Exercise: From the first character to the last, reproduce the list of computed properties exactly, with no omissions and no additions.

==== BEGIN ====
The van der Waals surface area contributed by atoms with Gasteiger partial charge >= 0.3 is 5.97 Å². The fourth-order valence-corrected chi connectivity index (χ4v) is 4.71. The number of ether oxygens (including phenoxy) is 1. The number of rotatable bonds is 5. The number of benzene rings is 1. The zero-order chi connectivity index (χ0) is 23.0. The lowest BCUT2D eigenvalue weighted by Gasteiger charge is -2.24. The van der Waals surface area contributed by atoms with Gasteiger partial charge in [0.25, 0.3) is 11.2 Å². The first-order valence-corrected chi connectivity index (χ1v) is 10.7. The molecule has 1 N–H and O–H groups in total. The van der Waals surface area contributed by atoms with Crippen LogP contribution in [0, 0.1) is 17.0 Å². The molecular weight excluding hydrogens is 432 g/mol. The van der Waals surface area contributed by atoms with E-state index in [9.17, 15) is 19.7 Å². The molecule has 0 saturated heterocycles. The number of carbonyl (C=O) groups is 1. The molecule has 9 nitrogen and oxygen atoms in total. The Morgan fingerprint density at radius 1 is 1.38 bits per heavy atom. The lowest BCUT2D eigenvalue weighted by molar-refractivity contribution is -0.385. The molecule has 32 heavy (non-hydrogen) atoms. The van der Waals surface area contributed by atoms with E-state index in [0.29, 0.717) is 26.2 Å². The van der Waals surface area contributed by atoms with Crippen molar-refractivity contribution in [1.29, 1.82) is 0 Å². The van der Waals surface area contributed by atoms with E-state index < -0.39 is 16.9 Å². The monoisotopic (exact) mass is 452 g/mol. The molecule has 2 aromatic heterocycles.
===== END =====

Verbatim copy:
The van der Waals surface area contributed by atoms with Gasteiger partial charge >= 0.3 is 5.97 Å². The fourth-order valence-corrected chi connectivity index (χ4v) is 4.71. The number of ether oxygens (including phenoxy) is 1. The number of rotatable bonds is 5. The number of benzene rings is 1. The zero-order chi connectivity index (χ0) is 23.0. The lowest BCUT2D eigenvalue weighted by Gasteiger charge is -2.24. The van der Waals surface area contributed by atoms with Gasteiger partial charge in [0.25, 0.3) is 11.2 Å². The first-order valence-corrected chi connectivity index (χ1v) is 10.7. The molecule has 1 N–H and O–H groups in total. The van der Waals surface area contributed by atoms with Crippen LogP contribution in [0, 0.1) is 17.0 Å². The molecular weight excluding hydrogens is 432 g/mol. The van der Waals surface area contributed by atoms with E-state index in [9.17, 15) is 19.7 Å². The molecule has 0 saturated heterocycles. The number of carbonyl (C=O) groups is 1. The molecule has 9 nitrogen and oxygen atoms in total. The Morgan fingerprint density at radius 1 is 1.38 bits per heavy atom. The lowest BCUT2D eigenvalue weighted by molar-refractivity contribution is -0.385. The molecule has 32 heavy (non-hydrogen) atoms. The van der Waals surface area contributed by atoms with E-state index in [0.29, 0.717) is 26.2 Å². The van der Waals surface area contributed by atoms with Crippen molar-refractivity contribution in [1.29, 1.82) is 0 Å². The van der Waals surface area contributed by atoms with E-state index < -0.39 is 16.9 Å². The monoisotopic (exact) mass is 452 g/mol. The molecule has 2 aromatic heterocycles.